The members of Napa’s Civil Service Commission butted heads last week over the qualifications of former City Councilmember Jim Krider to fill a soon-to-be-vacant position on their board.
Ultimately, they put off the decision after the four voting members reached an impasse. The commission’s two City Council appointees, John Salmon and Paul Hicks, favored Krider, while the two commissioners appointed by city employees, Bill Jabin and Linda Cantillon, did not.
During the Monday meeting, the commission tried to fill the seat of outgoing commissioner Kathy Merritt, a so-called “neutral” member picked by council and employee factions. Her term expires at the end of the month.
After advertising the vacancy, the city received only one application — Krider’s.
The four commissioners were split on whether to appoint Krider or re-advertise the upcoming vacancy at the request of Alex Pader, a candidate in November’s City Council election.
Merritt was not permitted to discuss who will fill her role, so the vote came down to two in favor of Krider and two in favor of re-advertising the vacancy.
Cantillon said Krider has superb experience, but said, “I see you as more of a fit for a City Council-appointed Civil Service commissioner.”
Jabin, the commission’s chairman, initially despaired of the commission being able to break the 2-2 tie. Then Pader suggested that Merritt join the commission for a special meeting next week on how to resolve the stalemate.
The meeting is tentatively scheduled for noon Thursday, just before Merritt’s term is to expire. Because the discussion will center on the process of filling the position rather than the person who will be appointed, Merritt will be able to participate.
The commission could take action to re-advertise the vacancy, at which point anyone, including Krider, Pader or even Merritt, could apply.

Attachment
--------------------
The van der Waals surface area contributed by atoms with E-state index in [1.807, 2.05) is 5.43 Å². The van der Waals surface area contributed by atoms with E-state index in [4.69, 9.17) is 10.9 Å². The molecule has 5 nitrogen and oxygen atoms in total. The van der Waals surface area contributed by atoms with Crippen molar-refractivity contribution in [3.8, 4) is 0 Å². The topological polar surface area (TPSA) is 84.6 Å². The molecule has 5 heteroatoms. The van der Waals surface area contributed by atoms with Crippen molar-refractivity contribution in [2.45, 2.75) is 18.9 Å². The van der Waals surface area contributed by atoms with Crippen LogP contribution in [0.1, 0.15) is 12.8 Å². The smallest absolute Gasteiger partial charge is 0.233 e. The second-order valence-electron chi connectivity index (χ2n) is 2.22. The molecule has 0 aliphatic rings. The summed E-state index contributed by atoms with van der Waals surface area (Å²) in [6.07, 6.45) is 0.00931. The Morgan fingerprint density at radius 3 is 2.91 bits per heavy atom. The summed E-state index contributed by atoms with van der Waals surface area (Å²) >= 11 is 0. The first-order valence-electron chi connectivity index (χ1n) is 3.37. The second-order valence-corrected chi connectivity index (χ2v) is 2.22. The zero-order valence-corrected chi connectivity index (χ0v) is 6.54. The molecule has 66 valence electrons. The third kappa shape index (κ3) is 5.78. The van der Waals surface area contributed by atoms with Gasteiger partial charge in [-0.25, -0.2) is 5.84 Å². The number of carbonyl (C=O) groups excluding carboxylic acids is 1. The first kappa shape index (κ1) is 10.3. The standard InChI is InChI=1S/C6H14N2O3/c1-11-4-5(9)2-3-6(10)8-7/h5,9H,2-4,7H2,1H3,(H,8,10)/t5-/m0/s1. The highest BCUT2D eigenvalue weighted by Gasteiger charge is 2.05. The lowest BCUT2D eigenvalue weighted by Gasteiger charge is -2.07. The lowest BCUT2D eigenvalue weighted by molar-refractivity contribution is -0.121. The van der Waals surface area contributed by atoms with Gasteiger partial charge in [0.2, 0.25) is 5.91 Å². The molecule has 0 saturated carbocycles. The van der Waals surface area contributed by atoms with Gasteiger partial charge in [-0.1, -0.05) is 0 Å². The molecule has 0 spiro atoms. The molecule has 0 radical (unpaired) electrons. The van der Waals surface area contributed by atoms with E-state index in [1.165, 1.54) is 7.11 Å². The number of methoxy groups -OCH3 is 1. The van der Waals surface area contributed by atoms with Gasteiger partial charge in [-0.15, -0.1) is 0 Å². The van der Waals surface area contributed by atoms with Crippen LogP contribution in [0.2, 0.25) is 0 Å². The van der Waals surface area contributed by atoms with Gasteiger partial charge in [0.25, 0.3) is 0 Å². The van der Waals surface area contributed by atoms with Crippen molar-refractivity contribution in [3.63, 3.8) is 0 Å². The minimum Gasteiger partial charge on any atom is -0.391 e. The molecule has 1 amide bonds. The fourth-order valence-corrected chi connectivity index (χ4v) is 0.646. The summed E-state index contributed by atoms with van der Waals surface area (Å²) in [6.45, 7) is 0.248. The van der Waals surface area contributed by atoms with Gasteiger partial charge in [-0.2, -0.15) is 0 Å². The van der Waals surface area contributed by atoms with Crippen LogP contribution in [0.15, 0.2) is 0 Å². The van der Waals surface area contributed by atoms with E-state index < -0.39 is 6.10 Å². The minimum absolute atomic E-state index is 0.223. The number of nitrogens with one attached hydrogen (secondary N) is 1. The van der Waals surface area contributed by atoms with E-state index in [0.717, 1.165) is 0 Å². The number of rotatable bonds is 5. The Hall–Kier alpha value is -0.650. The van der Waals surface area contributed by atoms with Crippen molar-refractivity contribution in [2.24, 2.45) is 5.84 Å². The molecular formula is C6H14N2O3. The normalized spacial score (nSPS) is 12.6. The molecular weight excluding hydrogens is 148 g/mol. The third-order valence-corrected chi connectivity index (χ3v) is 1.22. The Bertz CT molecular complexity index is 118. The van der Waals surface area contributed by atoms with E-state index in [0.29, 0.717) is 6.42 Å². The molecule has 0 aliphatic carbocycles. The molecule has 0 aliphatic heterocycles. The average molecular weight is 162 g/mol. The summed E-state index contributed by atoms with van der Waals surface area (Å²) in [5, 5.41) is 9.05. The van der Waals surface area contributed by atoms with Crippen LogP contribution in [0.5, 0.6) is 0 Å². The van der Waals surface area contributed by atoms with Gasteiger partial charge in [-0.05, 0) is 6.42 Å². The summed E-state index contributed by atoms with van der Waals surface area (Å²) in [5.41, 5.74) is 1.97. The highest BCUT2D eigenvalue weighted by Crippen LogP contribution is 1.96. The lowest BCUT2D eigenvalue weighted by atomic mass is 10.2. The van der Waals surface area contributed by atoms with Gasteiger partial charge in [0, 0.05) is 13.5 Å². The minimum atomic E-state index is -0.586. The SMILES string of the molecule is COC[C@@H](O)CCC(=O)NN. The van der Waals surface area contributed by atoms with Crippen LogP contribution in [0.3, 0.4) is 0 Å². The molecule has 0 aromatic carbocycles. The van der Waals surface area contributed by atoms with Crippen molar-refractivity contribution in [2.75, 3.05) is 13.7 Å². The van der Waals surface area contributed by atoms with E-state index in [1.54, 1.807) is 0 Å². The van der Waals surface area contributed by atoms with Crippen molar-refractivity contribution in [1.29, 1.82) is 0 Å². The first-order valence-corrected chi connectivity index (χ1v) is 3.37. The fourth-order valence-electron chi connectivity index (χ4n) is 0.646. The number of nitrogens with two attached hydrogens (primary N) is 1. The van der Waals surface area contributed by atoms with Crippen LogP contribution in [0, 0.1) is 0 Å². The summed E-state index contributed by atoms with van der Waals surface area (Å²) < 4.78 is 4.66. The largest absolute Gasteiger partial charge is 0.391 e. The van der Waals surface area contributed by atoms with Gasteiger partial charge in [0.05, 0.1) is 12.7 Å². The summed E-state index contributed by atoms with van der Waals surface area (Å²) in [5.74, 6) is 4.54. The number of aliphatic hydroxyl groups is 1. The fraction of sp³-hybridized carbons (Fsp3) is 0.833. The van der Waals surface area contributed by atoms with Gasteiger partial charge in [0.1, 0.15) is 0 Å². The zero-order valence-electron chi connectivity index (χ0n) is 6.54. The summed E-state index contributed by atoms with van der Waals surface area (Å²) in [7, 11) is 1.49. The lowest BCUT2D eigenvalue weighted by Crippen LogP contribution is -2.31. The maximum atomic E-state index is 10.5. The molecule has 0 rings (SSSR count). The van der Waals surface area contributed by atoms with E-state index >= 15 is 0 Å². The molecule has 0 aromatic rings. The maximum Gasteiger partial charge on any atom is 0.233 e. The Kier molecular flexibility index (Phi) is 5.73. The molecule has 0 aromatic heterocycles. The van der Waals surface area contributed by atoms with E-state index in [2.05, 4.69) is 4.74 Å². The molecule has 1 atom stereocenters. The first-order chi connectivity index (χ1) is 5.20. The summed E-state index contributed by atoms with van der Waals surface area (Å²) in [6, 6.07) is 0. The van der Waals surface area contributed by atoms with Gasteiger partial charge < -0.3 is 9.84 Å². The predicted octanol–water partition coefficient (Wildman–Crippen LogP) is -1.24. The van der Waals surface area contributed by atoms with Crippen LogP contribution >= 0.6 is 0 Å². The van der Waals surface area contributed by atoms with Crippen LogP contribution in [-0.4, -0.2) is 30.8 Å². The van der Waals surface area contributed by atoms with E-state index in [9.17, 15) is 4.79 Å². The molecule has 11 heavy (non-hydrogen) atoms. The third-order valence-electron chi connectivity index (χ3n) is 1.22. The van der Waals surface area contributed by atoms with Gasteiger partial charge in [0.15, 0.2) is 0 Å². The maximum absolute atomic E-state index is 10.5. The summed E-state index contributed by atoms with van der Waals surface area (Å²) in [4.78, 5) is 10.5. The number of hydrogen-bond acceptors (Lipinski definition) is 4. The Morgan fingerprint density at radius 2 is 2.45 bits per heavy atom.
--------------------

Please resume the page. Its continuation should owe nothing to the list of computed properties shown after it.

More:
The commission handles issues related to the city’s Civil Service system. The members provide recommendations to the council regarding salaries, job classifications and related issues.
Krider served on the City Council from 2005 to 2012, then lost his re-election bid.
“I know that this is a pretty important commission, and I wanted to continue service to the city,” Krider said. “I enjoyed the time I was on the council, Planning Commission, you name it. Every one of them was a rewarding experience, and I think this is an important and potentially rewarding commission to be on.”
Prior to his terms on the council, Krider was a longtime member of the city’s Planning Commission and served on enough boards to nearly fill an 8.5-by-11-inch sheet of paper, according to Salmon, who read Krider’s experience aloud.
“I, having gone through those qualifications, believe that you’re fully qualified to be a commissioner on this commission,” Salmon said, adding that Krider has “wonderful experience and ability to apply laws objectively.”
Jabin saw things differently, referencing Krider’s eight years on the council as a detriment to his application.
“I don’t see where you can be fair and impartial,” Jabin said. “This position is often referred to as the neutral position. I’m very concerned, as well intentioned as you might be, your history is that you will side more with the City Council than with the issues before you.”
Jabin, who immediately called for a vote after his comments, has butted heads with the city and council over the years, most recently accusing officials of trying to undermine the Civil Service system that was enacted by city voters in the 1960s. He has been critical of the city’s creation in 2010 of a Human Resources Department, which Krider supported, saying it takes all authority away from the personnel director, who answers to the commission.
Pader said he was interested in the vacancy but did not apply because he did not know there was an opening.
The position was not adequately advertised, he said. “Allow the public to have full participation in this process,” he said.
City Attorney Michael Barrett said the city did initiate a recruitment process, which included public notices. Among other measures, the vacancy was posted on the city’s website for May, fliers were posted throughout the city and media releases were issued, according to the city clerk’s office.
An agenda for the upcoming meeting will be published on the city’s website before Thursday.